As this is the Brooklyn Collection, let's go to Brooklyn. There were folks who moved across the river early on, but large development projects (the Brooklyn Battery Tunnel, for one) spurred greater numbers to leave the neighborhood. What’s more, many of the Mother Colony’s residents had, for two or three decades, been growing steadily wealthy. It was time for a new promised land across the East River. The Mother Colony was not left unoccupied, however. Until the latter half of the twentieth century one could still find shops and restaurants harkening back to a time when the streets bustled with the newly arrived.
The Arab American National Museum (located in Michigan) has a traveling exhibit about Manhattan's Little Syria that will soon be a part of the Ellis Island Immigration Museum. The exhibit will run from October 1st of this year until the 9th of January, 2017. You've got a lot of time, so go see it!
Brooklyn’s community settled in Cobble Hill and Brooklyn Heights with Atlantic Avenue (between Court and Hicks Streets) as the main thoroughfare. Restaurants, butcher shops, and places selling exotic merchandise lined the street. In the 1950s and 1960s, Atlantic Avenue was said to be “the Syrian shopping center of Brooklyn, Manhattan, and New Jersey.” As of 1939, the Brooklyn Academy of Music was a popular destination for Arabic films and various radio stations had programs in Arabic.
Most of the early Arab-American immigrants were Christian and Catholic. Brooklyn, the "Borough of Homes and Churches," had many Syrian and Lebanese houses of worship, including Our Lady of Lebanon. Our Lady of Lebanon was founded in a brownstone on Hicks street and is now located in the old Church of the Pilgrims on Remsen and Henry. The congregation is Maronite, an eastern sect of Catholicism. Our Lady of Lebanon was designated a cathedral in 1977 and is the seat of the Diocese of St. Maron of Brooklyn (which covers the entire eastern seaboard). And, as a fun aside, Our Lady of Lebanon will be the temporary home of the Brooklyn Heights Branch of the Brooklyn Public Library during its time of transition.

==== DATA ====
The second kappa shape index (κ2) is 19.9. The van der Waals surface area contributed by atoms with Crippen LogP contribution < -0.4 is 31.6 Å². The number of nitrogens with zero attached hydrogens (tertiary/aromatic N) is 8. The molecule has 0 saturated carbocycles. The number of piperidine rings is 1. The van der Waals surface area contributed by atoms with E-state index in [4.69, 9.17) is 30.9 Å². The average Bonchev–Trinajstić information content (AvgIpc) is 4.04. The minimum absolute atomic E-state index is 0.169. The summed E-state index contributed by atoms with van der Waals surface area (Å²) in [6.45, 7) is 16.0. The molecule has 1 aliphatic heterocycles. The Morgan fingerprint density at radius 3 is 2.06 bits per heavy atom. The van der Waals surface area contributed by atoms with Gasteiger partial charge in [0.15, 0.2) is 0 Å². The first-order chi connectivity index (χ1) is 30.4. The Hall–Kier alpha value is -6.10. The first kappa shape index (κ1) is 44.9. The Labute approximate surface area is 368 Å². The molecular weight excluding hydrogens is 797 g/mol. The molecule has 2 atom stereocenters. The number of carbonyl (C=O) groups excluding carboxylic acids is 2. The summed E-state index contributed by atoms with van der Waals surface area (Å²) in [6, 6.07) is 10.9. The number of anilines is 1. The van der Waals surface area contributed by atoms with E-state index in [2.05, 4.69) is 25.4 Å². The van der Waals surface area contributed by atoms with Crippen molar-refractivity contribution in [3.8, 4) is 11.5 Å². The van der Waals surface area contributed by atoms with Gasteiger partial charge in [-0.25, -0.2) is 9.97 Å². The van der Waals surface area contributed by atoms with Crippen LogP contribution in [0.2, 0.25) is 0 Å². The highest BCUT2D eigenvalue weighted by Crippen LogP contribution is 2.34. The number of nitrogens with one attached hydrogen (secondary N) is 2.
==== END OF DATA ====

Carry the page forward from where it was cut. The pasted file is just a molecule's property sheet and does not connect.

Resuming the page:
Our Lady of Lebanon R.C. Church. Brooklyn Eagle, 1951.
The community organized socially and politically during WWI and WWII. During the WWI the community organized a Boy Scout Troop and a branch of the Red Cross, both sited as a way to support the United States and declare their status as proud Americans. The Syrian American Club, Syrian Ladies Association, and Syrian Young Men's Association all organized parties and gatherings throughout the early and mid-twentieth century.
And then there is the food! The famous Brooklyn institution Sahadi's opened in Manhattan in 1898 and has been selling Middle Eastern foods in Brooklyn since 1948. In 1945, the Brooklyn Daily Eagle profiled a confectionary shop run by Muneer Alwan and his four brothers, all immigrants from Damascus.
Brooklyn Daily Eagle, 13 May 1945.
The brothers made candy and sent half of every batch to service men overseas. Muneer talked about the close knit neighborhood: "Moslem-Christian understanding has never been a problem on Atlantic Ave. The Alwans are friendly with their next door neighbor, John Rizk, a Christian Syrian who is proprietor of a restaurant on Atlantic Ave. where the specialty is sheeshkabab, lamb on skewers, some think like the American barbecue." Atlantic Avenue, between Court and Hicks Streets, was said to be the one of the "largest Syrian business sections in the East." Hard to imagine a time before sheeshkabab.
Fresh From Bakery. Brooklyn Daily Eagle, 1948.
Urban renewal and rising rents forced many Syrians out of their Cobble Hill and Brooklyn Heights homes. Bay Ridge was quickly becoming the new center of community life, as development projects in the late 1950s had created a wealth of housing options and travel was easy via subway.
In 1924, with the Johnson-Reed Act, the United States severely limited immigration from Eastern Europe, Southern Europe, and the Middle East. Syria, Palestine, and Turkey were all given quotas of 100. Thus, all immigration drastically slowed during the 1930s - early 1960s. In 1965, with the Hart-Celler Act, the United States lifted its quota system based on race, which allowed new waves of Middle Eastern immigrants to enter the country. They moved to areas in which their language and culture was already rooted: Bay Ridge and the surrounding neighborhoods. A key difference was the bulk of the new arrivals were Muslim. Thus, a new community began to grow and prosper, just as the previous had.
New York City is a city of immigrants. We are diverse in language, religion, cultural customs, and dress. This is the month to celebrate that diversity and relish in the global experience we have every time we walk out the door.